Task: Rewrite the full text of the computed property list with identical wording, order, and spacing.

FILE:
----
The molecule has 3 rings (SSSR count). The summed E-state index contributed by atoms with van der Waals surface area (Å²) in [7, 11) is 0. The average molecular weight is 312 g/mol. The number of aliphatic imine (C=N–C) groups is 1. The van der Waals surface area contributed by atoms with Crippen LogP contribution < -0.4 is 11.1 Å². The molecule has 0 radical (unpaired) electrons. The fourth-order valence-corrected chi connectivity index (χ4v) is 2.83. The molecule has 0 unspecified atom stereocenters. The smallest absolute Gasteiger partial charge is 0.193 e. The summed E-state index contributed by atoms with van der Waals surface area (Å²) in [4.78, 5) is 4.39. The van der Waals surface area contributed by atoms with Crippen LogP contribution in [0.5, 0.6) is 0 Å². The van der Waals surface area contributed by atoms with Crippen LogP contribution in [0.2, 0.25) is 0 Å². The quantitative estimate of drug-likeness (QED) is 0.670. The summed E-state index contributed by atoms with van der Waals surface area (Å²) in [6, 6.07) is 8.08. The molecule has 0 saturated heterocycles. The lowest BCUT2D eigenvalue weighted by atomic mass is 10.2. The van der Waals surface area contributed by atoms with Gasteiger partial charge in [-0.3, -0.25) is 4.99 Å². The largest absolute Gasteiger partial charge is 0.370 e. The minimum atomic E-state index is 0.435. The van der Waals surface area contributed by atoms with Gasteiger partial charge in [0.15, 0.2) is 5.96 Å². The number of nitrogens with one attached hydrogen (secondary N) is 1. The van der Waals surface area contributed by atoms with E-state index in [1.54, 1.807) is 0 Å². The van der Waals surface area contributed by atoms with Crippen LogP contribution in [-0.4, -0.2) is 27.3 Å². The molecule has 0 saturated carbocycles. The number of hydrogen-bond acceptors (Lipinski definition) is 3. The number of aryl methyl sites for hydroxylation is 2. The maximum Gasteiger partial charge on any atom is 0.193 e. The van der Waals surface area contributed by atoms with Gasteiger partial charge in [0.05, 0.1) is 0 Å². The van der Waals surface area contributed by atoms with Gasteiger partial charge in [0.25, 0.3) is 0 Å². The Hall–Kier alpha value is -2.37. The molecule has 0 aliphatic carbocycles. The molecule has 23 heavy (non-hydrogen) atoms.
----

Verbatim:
The molecule has 3 rings (SSSR count). The summed E-state index contributed by atoms with van der Waals surface area (Å²) in [7, 11) is 0. The average molecular weight is 312 g/mol. The number of aliphatic imine (C=N–C) groups is 1. The van der Waals surface area contributed by atoms with Crippen LogP contribution < -0.4 is 11.1 Å². The molecule has 0 radical (unpaired) electrons. The fourth-order valence-corrected chi connectivity index (χ4v) is 2.83. The molecule has 0 unspecified atom stereocenters. The smallest absolute Gasteiger partial charge is 0.193 e. The summed E-state index contributed by atoms with van der Waals surface area (Å²) in [4.78, 5) is 4.39. The van der Waals surface area contributed by atoms with Crippen LogP contribution in [0.5, 0.6) is 0 Å². The van der Waals surface area contributed by atoms with Crippen LogP contribution in [0.2, 0.25) is 0 Å². The quantitative estimate of drug-likeness (QED) is 0.670. The summed E-state index contributed by atoms with van der Waals surface area (Å²) in [6, 6.07) is 8.08. The molecule has 0 saturated heterocycles. The lowest BCUT2D eigenvalue weighted by atomic mass is 10.2. The van der Waals surface area contributed by atoms with Gasteiger partial charge in [-0.3, -0.25) is 4.99 Å². The largest absolute Gasteiger partial charge is 0.370 e. The minimum atomic E-state index is 0.435. The van der Waals surface area contributed by atoms with Gasteiger partial charge in [0.15, 0.2) is 5.96 Å². The number of nitrogens with one attached hydrogen (secondary N) is 1. The van der Waals surface area contributed by atoms with E-state index in [1.54, 1.807) is 0 Å². The van der Waals surface area contributed by atoms with Crippen LogP contribution in [-0.4, -0.2) is 27.3 Å². The molecule has 0 saturated carbocycles. The number of hydrogen-bond acceptors (Lipinski definition) is 3. The number of aryl methyl sites for hydroxylation is 2. The maximum Gasteiger partial charge on any atom is 0.193 e. The van der Waals surface area contributed by atoms with Gasteiger partial charge in [0.05, 0.1) is 0 Å². The van der Waals surface area contributed by atoms with Gasteiger partial charge in [0.25, 0.3) is 0 Å². The Hall–Kier alpha value is -2.37. The molecule has 0 aliphatic carbocycles. The molecule has 23 heavy (non-hydrogen) atoms.